There are risks for us here though. Just as we've learnt to understand photography's limits in telling us the truth, we must be a bit circumspect about how much one card can ever tell us about the past.
Although perhaps more honestly so than photographs, postcard messages are of course very subjective. While space restrictions encourage people to keep to the facts, the sender will always give us their version of events. We can't be sure but I suspect Dorothy may well have hammed up the jumpiness of the train for her Grandma's enjoyment. The neat address certainly suggests she regained her poise at some point :)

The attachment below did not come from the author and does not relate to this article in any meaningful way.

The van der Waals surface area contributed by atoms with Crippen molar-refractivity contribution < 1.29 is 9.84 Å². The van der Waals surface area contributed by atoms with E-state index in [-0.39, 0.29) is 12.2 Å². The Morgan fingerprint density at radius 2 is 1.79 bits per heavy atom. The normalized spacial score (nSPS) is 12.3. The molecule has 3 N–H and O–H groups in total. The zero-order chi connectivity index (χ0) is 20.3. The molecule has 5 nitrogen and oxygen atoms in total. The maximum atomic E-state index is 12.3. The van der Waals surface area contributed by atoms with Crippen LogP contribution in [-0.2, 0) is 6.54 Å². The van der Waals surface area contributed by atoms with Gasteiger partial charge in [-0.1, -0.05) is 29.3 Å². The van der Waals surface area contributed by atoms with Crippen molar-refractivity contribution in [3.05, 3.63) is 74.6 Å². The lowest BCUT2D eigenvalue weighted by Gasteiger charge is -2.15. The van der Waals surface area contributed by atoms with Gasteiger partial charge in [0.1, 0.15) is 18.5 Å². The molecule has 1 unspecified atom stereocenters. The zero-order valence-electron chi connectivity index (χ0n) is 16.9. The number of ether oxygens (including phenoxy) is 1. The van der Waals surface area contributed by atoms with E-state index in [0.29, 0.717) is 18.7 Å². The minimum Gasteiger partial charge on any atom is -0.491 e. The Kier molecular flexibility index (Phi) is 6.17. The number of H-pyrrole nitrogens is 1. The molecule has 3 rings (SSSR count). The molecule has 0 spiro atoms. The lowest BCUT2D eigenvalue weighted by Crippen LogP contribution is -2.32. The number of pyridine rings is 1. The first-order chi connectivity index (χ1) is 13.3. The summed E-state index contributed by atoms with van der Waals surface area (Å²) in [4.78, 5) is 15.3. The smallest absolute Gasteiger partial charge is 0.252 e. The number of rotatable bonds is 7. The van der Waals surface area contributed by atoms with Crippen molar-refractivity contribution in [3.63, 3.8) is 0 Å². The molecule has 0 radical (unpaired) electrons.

More generally, postcard messages may also encourage us to fall foul of what Susan Sontag called the 'atomizing' of life.
Sontag was wary of photos; seeing them as no more than thin slices of space and time. She felt there was a danger that by relying on photos, people create histories of freestanding moments (or 'particles') rather than remembering life as it is - continuous. I know when I think back to my favourite holidays or childhood, it's often photos which come to mind first rather than memories of the whole experience. The same reservations must apply to postcardese.
But, as Postcardy and Debs explained the other week, if we are wanting the truth it may be best to look to the top right hand corner. Our friend the tilted stamp is back. A clear, undeniable sign that Dorothy loved her grandma.